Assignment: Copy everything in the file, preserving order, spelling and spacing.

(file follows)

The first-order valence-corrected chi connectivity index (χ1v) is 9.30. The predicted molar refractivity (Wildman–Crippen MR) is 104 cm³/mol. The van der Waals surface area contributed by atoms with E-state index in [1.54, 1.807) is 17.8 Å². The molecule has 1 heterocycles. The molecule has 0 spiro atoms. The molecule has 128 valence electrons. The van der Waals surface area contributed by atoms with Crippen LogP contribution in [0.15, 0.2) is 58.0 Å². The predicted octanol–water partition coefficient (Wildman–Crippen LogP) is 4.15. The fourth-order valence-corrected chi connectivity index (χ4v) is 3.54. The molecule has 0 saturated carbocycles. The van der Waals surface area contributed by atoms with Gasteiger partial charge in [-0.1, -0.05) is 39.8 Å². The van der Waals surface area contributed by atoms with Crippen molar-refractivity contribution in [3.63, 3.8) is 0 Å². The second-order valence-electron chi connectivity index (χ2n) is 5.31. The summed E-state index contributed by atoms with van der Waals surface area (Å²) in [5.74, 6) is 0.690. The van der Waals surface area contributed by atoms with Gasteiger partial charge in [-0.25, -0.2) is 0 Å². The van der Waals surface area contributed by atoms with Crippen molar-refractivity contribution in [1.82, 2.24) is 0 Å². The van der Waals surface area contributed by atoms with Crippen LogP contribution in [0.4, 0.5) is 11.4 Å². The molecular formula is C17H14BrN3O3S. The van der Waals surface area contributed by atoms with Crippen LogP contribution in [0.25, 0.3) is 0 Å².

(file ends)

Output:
The first-order valence-corrected chi connectivity index (χ1v) is 9.30. The predicted molar refractivity (Wildman–Crippen MR) is 104 cm³/mol. The van der Waals surface area contributed by atoms with E-state index in [1.54, 1.807) is 17.8 Å². The molecule has 1 heterocycles. The molecule has 0 spiro atoms. The molecule has 128 valence electrons. The van der Waals surface area contributed by atoms with Crippen LogP contribution in [0.15, 0.2) is 58.0 Å². The predicted octanol–water partition coefficient (Wildman–Crippen LogP) is 4.15. The fourth-order valence-corrected chi connectivity index (χ4v) is 3.54. The molecule has 0 saturated carbocycles. The van der Waals surface area contributed by atoms with Gasteiger partial charge in [-0.1, -0.05) is 39.8 Å². The van der Waals surface area contributed by atoms with Crippen molar-refractivity contribution in [3.63, 3.8) is 0 Å². The second-order valence-electron chi connectivity index (χ2n) is 5.31. The summed E-state index contributed by atoms with van der Waals surface area (Å²) in [5.74, 6) is 0.690. The van der Waals surface area contributed by atoms with Gasteiger partial charge in [-0.25, -0.2) is 0 Å². The van der Waals surface area contributed by atoms with Crippen molar-refractivity contribution in [1.82, 2.24) is 0 Å². The van der Waals surface area contributed by atoms with Crippen LogP contribution in [0.4, 0.5) is 11.4 Å². The molecular formula is C17H14BrN3O3S. The van der Waals surface area contributed by atoms with Crippen LogP contribution in [0.25, 0.3) is 0 Å².